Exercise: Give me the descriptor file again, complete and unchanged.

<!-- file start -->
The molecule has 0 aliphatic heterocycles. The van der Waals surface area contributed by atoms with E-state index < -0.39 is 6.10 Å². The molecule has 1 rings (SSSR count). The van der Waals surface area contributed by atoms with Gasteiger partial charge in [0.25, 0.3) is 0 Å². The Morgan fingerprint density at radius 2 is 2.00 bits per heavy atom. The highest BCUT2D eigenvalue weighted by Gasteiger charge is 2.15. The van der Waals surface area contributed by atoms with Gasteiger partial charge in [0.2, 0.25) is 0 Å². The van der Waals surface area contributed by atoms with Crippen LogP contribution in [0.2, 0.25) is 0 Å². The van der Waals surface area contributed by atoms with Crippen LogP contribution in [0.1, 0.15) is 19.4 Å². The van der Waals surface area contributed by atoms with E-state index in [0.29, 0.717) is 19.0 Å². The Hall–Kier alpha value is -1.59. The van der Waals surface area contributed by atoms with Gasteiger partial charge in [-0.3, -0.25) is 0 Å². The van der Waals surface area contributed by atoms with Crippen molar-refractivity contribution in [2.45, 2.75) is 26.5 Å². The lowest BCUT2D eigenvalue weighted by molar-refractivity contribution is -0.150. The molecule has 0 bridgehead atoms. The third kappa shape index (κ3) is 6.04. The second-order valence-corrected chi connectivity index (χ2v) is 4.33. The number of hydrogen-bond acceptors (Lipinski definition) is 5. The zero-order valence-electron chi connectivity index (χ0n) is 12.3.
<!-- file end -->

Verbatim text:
The molecule has 0 aliphatic heterocycles. The van der Waals surface area contributed by atoms with E-state index < -0.39 is 6.10 Å². The molecule has 1 rings (SSSR count). The van der Waals surface area contributed by atoms with Gasteiger partial charge in [0.25, 0.3) is 0 Å². The Morgan fingerprint density at radius 2 is 2.00 bits per heavy atom. The highest BCUT2D eigenvalue weighted by Gasteiger charge is 2.15. The van der Waals surface area contributed by atoms with Gasteiger partial charge in [0.2, 0.25) is 0 Å². The van der Waals surface area contributed by atoms with Crippen LogP contribution in [0.2, 0.25) is 0 Å². The van der Waals surface area contributed by atoms with Crippen LogP contribution in [0.1, 0.15) is 19.4 Å². The van der Waals surface area contributed by atoms with E-state index in [0.29, 0.717) is 19.0 Å². The Hall–Kier alpha value is -1.59. The van der Waals surface area contributed by atoms with Gasteiger partial charge in [-0.3, -0.25) is 0 Å². The van der Waals surface area contributed by atoms with Crippen molar-refractivity contribution in [2.45, 2.75) is 26.5 Å². The lowest BCUT2D eigenvalue weighted by molar-refractivity contribution is -0.150. The molecule has 0 bridgehead atoms. The third kappa shape index (κ3) is 6.04. The second-order valence-corrected chi connectivity index (χ2v) is 4.33. The number of hydrogen-bond acceptors (Lipinski definition) is 5. The zero-order valence-electron chi connectivity index (χ0n) is 12.3.